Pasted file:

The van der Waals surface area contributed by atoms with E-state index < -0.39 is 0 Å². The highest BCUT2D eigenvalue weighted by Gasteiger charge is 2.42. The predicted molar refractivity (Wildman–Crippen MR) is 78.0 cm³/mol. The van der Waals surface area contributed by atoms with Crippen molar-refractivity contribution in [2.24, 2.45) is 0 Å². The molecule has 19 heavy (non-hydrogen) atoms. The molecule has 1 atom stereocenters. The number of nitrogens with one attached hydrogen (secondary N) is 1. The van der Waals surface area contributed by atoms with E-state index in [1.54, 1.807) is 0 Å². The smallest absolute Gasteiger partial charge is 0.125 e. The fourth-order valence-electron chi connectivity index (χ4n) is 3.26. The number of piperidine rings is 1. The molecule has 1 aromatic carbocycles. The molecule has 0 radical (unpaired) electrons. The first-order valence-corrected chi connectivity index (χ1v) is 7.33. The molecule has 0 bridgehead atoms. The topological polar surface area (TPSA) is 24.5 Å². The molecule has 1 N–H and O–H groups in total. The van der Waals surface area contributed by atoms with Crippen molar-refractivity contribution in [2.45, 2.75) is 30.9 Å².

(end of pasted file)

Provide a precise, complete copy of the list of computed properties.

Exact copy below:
The van der Waals surface area contributed by atoms with E-state index < -0.39 is 0 Å². The highest BCUT2D eigenvalue weighted by Gasteiger charge is 2.42. The predicted molar refractivity (Wildman–Crippen MR) is 78.0 cm³/mol. The van der Waals surface area contributed by atoms with Crippen molar-refractivity contribution in [2.24, 2.45) is 0 Å². The molecule has 19 heavy (non-hydrogen) atoms. The molecule has 1 atom stereocenters. The number of nitrogens with one attached hydrogen (secondary N) is 1. The van der Waals surface area contributed by atoms with E-state index in [1.54, 1.807) is 0 Å². The smallest absolute Gasteiger partial charge is 0.125 e. The fourth-order valence-electron chi connectivity index (χ4n) is 3.26. The number of piperidine rings is 1. The molecule has 1 aromatic carbocycles. The molecule has 0 radical (unpaired) electrons. The first-order valence-corrected chi connectivity index (χ1v) is 7.33. The molecule has 0 bridgehead atoms. The topological polar surface area (TPSA) is 24.5 Å². The molecule has 1 N–H and O–H groups in total. The van der Waals surface area contributed by atoms with Crippen molar-refractivity contribution in [2.45, 2.75) is 30.9 Å².